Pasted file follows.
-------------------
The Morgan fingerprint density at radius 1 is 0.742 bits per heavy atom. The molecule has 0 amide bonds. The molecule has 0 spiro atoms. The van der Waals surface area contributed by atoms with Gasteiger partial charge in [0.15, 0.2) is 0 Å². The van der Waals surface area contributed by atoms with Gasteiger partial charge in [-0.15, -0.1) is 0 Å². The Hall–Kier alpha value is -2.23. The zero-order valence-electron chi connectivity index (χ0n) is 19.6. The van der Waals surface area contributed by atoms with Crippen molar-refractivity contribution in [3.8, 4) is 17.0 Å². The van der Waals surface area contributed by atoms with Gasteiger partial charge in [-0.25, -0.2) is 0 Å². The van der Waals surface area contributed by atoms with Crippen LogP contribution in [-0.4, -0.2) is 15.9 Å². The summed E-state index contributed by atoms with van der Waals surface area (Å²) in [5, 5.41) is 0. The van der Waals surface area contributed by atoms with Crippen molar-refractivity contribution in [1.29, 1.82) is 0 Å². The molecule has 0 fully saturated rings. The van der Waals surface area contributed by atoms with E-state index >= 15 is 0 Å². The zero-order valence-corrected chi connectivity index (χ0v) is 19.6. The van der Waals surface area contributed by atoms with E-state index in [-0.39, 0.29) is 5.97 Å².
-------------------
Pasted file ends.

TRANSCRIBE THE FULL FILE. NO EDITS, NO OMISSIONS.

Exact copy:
The Morgan fingerprint density at radius 1 is 0.742 bits per heavy atom. The molecule has 0 amide bonds. The molecule has 0 spiro atoms. The van der Waals surface area contributed by atoms with Gasteiger partial charge in [0.15, 0.2) is 0 Å². The van der Waals surface area contributed by atoms with Gasteiger partial charge in [-0.15, -0.1) is 0 Å². The Hall–Kier alpha value is -2.23. The zero-order valence-electron chi connectivity index (χ0n) is 19.6. The van der Waals surface area contributed by atoms with Crippen molar-refractivity contribution in [3.8, 4) is 17.0 Å². The van der Waals surface area contributed by atoms with Gasteiger partial charge in [-0.25, -0.2) is 0 Å². The van der Waals surface area contributed by atoms with Crippen LogP contribution in [-0.4, -0.2) is 15.9 Å². The summed E-state index contributed by atoms with van der Waals surface area (Å²) in [5, 5.41) is 0. The van der Waals surface area contributed by atoms with Crippen molar-refractivity contribution in [1.29, 1.82) is 0 Å². The molecule has 0 fully saturated rings. The van der Waals surface area contributed by atoms with E-state index >= 15 is 0 Å². The zero-order valence-corrected chi connectivity index (χ0v) is 19.6. The van der Waals surface area contributed by atoms with E-state index in [-0.39, 0.29) is 5.97 Å².